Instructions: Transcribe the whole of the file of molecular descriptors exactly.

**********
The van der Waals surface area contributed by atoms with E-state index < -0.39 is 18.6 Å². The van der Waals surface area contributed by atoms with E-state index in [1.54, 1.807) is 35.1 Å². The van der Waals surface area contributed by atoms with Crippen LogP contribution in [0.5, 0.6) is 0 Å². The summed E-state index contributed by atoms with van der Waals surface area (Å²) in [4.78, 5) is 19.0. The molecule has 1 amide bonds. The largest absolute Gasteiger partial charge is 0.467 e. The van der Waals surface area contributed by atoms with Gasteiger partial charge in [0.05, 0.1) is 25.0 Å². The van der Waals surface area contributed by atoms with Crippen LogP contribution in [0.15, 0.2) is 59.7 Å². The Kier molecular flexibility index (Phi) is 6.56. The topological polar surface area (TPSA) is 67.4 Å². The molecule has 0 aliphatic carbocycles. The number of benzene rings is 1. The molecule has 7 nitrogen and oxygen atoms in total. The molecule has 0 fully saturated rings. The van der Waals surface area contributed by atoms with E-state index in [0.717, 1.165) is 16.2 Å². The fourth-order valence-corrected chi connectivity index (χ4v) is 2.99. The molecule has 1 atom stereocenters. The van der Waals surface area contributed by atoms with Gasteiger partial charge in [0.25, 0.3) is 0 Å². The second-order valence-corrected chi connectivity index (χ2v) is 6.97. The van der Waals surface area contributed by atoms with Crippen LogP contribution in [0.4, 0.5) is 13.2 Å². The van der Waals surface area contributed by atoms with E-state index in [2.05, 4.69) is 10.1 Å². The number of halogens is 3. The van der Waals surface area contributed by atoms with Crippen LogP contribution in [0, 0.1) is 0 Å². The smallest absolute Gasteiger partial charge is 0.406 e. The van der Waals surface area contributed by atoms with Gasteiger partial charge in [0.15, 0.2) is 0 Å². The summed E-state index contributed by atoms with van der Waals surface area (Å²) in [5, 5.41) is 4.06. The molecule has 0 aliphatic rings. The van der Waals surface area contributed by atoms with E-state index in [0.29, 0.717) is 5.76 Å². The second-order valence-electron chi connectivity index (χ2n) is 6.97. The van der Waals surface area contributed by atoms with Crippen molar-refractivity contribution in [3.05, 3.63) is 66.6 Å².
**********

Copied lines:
The van der Waals surface area contributed by atoms with E-state index < -0.39 is 18.6 Å². The van der Waals surface area contributed by atoms with E-state index in [1.54, 1.807) is 35.1 Å². The van der Waals surface area contributed by atoms with Crippen LogP contribution in [0.5, 0.6) is 0 Å². The summed E-state index contributed by atoms with van der Waals surface area (Å²) in [4.78, 5) is 19.0. The molecule has 1 amide bonds. The largest absolute Gasteiger partial charge is 0.467 e. The van der Waals surface area contributed by atoms with Gasteiger partial charge in [0.05, 0.1) is 25.0 Å². The van der Waals surface area contributed by atoms with Crippen LogP contribution in [0.15, 0.2) is 59.7 Å². The Kier molecular flexibility index (Phi) is 6.56. The topological polar surface area (TPSA) is 67.4 Å². The molecule has 0 aliphatic carbocycles. The number of benzene rings is 1. The molecule has 7 nitrogen and oxygen atoms in total. The molecule has 0 fully saturated rings. The van der Waals surface area contributed by atoms with E-state index in [0.717, 1.165) is 16.2 Å². The fourth-order valence-corrected chi connectivity index (χ4v) is 2.99. The molecule has 1 atom stereocenters. The van der Waals surface area contributed by atoms with Gasteiger partial charge in [0.25, 0.3) is 0 Å². The second-order valence-corrected chi connectivity index (χ2v) is 6.97. The van der Waals surface area contributed by atoms with Crippen LogP contribution in [0.4, 0.5) is 13.2 Å². The van der Waals surface area contributed by atoms with E-state index in [2.05, 4.69) is 10.1 Å². The number of halogens is 3. The van der Waals surface area contributed by atoms with Crippen LogP contribution in [0, 0.1) is 0 Å². The smallest absolute Gasteiger partial charge is 0.406 e. The van der Waals surface area contributed by atoms with Gasteiger partial charge in [0.15, 0.2) is 0 Å². The summed E-state index contributed by atoms with van der Waals surface area (Å²) in [5, 5.41) is 4.06. The molecule has 0 aliphatic rings. The van der Waals surface area contributed by atoms with E-state index in [0.29, 0.717) is 5.76 Å². The second-order valence-electron chi connectivity index (χ2n) is 6.97. The van der Waals surface area contributed by atoms with Crippen molar-refractivity contribution in [3.05, 3.63) is 66.6 Å².